The arrival of AmazonFresh in the UK, and more recently Prime Now in Paris, is set to shake up a highly competitive European grocery market.
In this transcript from the Profitero Podcast Series, Keith Anderson speaks to Andrew Pearl, Profitero’s new Director of Strategy and Insights EMEA, who has spent the last 13 years in category management and shopper marketing at Mars, McCormick and Tata Global Beverages.
They discuss how AmazonFresh and Prime Now are likely to disrupt the European grocery market, how FMCG brands can best work as a supplier to Amazon, as well as the possible implications of Brexit on eCommerce.
Q: The big news in the UK right now is Brexit. There’s obviously more uncertainty than answers at the moment, but what are your initial thoughts?
The UK is, without doubt, the number one European eCommerce market, with the highest spend per online shopper in Europe. You’ve also just got to look at recent online grocery predictions from the IGD which forecasts that UK online grocery spend will grow from about £10.5 billion in 2016 to just under £18 billion by 2021, a 70% growth.
One type of single market that is slightly less well-known is the digital single market, and this was set up by the European Commission to standardise trading rules on eCommerce across Europe. Britain is the largest contributor so it’s not something that’s going to change significantly overnight. In the short term, companies will still be looking to our expertise and to trade with us.
In the more medium term, as and when the real negotiations start for Brexit, the wider considerations are whether the UK will stay a member of the single market. If we leave, that will have huge implications on the cost of goods for suppliers, but also for the cost of trade if certain trade tariffs get introduced.
Even longer-term is the free movement of people. Right now, there is a relatively limited talent pool within eCommerce. It is growing rapidly, but at the moment, the best-quality candidates can move freely throughout the EU. For eCommerce companies, they’re able to get the best talent across Europe but if free movement of people changes, that could have significant implications.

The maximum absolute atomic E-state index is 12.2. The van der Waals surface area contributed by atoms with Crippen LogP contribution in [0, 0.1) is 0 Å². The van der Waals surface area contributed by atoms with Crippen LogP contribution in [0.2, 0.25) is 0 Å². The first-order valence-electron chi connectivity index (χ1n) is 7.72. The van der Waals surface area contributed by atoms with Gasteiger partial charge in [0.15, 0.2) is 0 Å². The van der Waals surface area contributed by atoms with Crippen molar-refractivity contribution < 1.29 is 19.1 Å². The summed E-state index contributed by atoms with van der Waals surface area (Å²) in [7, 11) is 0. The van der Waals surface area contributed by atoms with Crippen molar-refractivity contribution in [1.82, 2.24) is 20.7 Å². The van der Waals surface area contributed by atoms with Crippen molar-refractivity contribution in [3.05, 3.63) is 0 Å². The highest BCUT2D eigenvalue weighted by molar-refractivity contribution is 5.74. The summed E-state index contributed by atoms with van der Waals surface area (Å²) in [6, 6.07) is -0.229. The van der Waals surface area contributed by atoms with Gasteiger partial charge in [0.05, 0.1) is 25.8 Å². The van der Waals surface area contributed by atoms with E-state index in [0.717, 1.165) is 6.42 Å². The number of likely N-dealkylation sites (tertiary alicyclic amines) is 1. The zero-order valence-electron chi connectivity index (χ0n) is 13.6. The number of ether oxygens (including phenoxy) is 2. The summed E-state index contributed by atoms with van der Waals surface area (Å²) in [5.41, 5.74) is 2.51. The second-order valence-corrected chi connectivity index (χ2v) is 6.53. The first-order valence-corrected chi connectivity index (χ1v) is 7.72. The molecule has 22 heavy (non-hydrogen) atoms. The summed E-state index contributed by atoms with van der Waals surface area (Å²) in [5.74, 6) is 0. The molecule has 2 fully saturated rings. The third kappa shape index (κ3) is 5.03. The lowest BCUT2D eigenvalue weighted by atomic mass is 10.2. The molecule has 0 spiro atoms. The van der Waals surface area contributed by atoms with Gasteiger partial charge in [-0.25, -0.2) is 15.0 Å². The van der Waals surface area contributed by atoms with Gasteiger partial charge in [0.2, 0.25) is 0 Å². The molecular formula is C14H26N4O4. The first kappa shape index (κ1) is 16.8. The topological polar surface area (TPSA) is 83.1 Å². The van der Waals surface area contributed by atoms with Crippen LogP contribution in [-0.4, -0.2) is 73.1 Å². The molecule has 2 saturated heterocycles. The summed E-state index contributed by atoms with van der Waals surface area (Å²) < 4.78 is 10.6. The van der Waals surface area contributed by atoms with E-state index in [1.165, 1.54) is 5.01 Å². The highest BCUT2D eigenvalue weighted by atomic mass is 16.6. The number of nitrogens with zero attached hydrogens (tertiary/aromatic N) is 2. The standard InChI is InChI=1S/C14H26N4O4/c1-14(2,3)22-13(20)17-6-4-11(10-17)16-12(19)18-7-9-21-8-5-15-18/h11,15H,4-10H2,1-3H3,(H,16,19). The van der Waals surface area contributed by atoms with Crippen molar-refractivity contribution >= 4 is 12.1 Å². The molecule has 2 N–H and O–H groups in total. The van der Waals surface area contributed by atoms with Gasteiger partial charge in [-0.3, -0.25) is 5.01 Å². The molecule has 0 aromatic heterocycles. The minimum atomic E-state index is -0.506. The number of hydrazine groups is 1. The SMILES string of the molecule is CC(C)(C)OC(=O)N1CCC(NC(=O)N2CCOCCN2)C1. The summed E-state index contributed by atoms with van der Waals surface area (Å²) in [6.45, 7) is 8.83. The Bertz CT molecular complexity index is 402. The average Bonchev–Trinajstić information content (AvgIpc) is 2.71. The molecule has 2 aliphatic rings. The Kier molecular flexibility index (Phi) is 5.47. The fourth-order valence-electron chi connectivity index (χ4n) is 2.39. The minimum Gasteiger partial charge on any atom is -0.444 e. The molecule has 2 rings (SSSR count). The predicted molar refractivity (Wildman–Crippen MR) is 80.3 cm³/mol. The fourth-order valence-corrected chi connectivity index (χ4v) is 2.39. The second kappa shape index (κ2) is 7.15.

Q: Another big story is the launch of AmazonFresh in the UK, which has just expanded from 69 postcodes to 128 postcodes in London. What are your thoughts on Amazon’s overall presence in Europe and AmazonFresh in the UK specifically?
One thing that’s absolutely clear is that Amazon has signaled a very clear commitment to driving their food and consumables market globally. You just need to look at what they’ve been doing over the last few years: the launch of Pantry and Fresh in the UK and US, the increasing importance of the Subscribe and Save model as a way of locking in shopper loyalty, the Dash replenishment button in the US which will potentially come to the UK at some stage, as well as the recent launch of private label products on Amazon US.
But if you contrast the US market versus the UK, we are in very different positions. In some US cities, Amazon will have a grocery share of up to 40% in key cities like Seattle, whereas in the UK, Amazon is a very late entrant to the market and has a lot of catching up to do. That being said, Amazon has many potential advantages and strengths, and the biggest of those has got to be its delivery model.